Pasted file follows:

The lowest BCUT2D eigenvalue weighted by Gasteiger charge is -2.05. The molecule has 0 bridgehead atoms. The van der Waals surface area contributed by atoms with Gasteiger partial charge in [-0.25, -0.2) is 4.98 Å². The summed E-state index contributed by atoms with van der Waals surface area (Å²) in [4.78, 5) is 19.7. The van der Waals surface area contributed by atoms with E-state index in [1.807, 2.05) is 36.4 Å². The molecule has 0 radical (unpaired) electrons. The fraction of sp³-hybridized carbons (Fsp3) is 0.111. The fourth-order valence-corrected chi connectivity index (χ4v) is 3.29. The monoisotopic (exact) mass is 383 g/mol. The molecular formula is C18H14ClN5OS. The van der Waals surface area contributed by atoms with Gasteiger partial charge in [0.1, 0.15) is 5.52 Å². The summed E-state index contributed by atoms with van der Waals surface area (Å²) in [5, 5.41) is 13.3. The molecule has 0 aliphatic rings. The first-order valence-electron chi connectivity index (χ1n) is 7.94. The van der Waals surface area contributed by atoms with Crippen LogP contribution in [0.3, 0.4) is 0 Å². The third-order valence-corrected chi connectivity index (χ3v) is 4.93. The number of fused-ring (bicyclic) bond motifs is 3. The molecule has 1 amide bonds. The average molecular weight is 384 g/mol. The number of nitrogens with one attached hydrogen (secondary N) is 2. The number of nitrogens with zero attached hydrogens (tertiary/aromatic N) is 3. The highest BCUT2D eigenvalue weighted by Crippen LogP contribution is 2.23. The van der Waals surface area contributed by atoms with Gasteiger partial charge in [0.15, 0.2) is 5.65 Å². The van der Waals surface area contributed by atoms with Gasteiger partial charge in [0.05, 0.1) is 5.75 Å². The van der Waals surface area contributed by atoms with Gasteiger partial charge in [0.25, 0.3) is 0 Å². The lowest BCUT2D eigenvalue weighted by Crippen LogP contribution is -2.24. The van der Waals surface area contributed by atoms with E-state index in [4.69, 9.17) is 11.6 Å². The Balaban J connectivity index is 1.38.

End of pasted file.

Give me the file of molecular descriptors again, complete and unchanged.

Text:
The lowest BCUT2D eigenvalue weighted by Gasteiger charge is -2.05. The molecule has 0 bridgehead atoms. The van der Waals surface area contributed by atoms with Gasteiger partial charge in [-0.25, -0.2) is 4.98 Å². The summed E-state index contributed by atoms with van der Waals surface area (Å²) in [4.78, 5) is 19.7. The van der Waals surface area contributed by atoms with E-state index in [1.807, 2.05) is 36.4 Å². The molecule has 0 radical (unpaired) electrons. The fraction of sp³-hybridized carbons (Fsp3) is 0.111. The fourth-order valence-corrected chi connectivity index (χ4v) is 3.29. The monoisotopic (exact) mass is 383 g/mol. The molecular formula is C18H14ClN5OS. The van der Waals surface area contributed by atoms with Gasteiger partial charge in [0.1, 0.15) is 5.52 Å². The summed E-state index contributed by atoms with van der Waals surface area (Å²) in [5, 5.41) is 13.3. The molecule has 0 aliphatic rings. The first-order valence-electron chi connectivity index (χ1n) is 7.94. The van der Waals surface area contributed by atoms with Crippen LogP contribution in [0.3, 0.4) is 0 Å². The third-order valence-corrected chi connectivity index (χ3v) is 4.93. The number of fused-ring (bicyclic) bond motifs is 3. The molecule has 1 amide bonds. The average molecular weight is 384 g/mol. The number of nitrogens with one attached hydrogen (secondary N) is 2. The number of nitrogens with zero attached hydrogens (tertiary/aromatic N) is 3. The highest BCUT2D eigenvalue weighted by Crippen LogP contribution is 2.23. The van der Waals surface area contributed by atoms with Gasteiger partial charge in [0.15, 0.2) is 5.65 Å². The van der Waals surface area contributed by atoms with Gasteiger partial charge in [0.05, 0.1) is 5.75 Å². The van der Waals surface area contributed by atoms with Gasteiger partial charge in [0.25, 0.3) is 0 Å². The lowest BCUT2D eigenvalue weighted by Crippen LogP contribution is -2.24. The van der Waals surface area contributed by atoms with E-state index in [4.69, 9.17) is 11.6 Å². The Balaban J connectivity index is 1.38.